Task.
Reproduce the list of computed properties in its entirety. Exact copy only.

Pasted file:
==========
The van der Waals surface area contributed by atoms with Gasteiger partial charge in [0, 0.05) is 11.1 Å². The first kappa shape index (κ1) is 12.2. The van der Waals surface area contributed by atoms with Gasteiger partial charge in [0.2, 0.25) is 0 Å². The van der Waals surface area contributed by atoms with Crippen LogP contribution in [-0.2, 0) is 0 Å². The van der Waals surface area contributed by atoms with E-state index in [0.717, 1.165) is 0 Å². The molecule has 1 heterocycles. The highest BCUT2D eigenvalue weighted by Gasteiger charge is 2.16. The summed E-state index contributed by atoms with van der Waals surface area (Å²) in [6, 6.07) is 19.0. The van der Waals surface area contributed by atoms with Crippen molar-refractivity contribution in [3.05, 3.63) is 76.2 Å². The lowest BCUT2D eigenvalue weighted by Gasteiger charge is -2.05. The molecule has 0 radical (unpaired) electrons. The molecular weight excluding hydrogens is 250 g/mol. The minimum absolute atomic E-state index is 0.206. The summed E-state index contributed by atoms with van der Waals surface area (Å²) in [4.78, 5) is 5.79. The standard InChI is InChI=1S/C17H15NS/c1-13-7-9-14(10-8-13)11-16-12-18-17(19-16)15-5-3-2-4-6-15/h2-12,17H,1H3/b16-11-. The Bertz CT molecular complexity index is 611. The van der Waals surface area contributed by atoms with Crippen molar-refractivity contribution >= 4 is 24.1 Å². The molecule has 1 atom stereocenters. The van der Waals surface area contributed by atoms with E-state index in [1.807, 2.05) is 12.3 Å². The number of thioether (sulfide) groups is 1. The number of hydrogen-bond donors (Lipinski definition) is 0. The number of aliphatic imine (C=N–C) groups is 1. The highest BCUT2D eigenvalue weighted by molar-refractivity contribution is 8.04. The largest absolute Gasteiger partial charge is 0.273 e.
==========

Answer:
The van der Waals surface area contributed by atoms with Gasteiger partial charge in [0, 0.05) is 11.1 Å². The first kappa shape index (κ1) is 12.2. The van der Waals surface area contributed by atoms with Gasteiger partial charge in [0.2, 0.25) is 0 Å². The van der Waals surface area contributed by atoms with Crippen LogP contribution in [-0.2, 0) is 0 Å². The van der Waals surface area contributed by atoms with E-state index in [0.717, 1.165) is 0 Å². The molecule has 1 heterocycles. The highest BCUT2D eigenvalue weighted by Gasteiger charge is 2.16. The summed E-state index contributed by atoms with van der Waals surface area (Å²) in [6, 6.07) is 19.0. The van der Waals surface area contributed by atoms with Crippen molar-refractivity contribution in [3.05, 3.63) is 76.2 Å². The lowest BCUT2D eigenvalue weighted by Gasteiger charge is -2.05. The molecule has 0 radical (unpaired) electrons. The molecular weight excluding hydrogens is 250 g/mol. The minimum absolute atomic E-state index is 0.206. The summed E-state index contributed by atoms with van der Waals surface area (Å²) in [4.78, 5) is 5.79. The standard InChI is InChI=1S/C17H15NS/c1-13-7-9-14(10-8-13)11-16-12-18-17(19-16)15-5-3-2-4-6-15/h2-12,17H,1H3/b16-11-. The Bertz CT molecular complexity index is 611. The van der Waals surface area contributed by atoms with Crippen molar-refractivity contribution >= 4 is 24.1 Å². The molecule has 1 atom stereocenters. The van der Waals surface area contributed by atoms with E-state index in [1.807, 2.05) is 12.3 Å². The number of thioether (sulfide) groups is 1. The number of hydrogen-bond donors (Lipinski definition) is 0. The number of aliphatic imine (C=N–C) groups is 1. The highest BCUT2D eigenvalue weighted by molar-refractivity contribution is 8.04. The largest absolute Gasteiger partial charge is 0.273 e.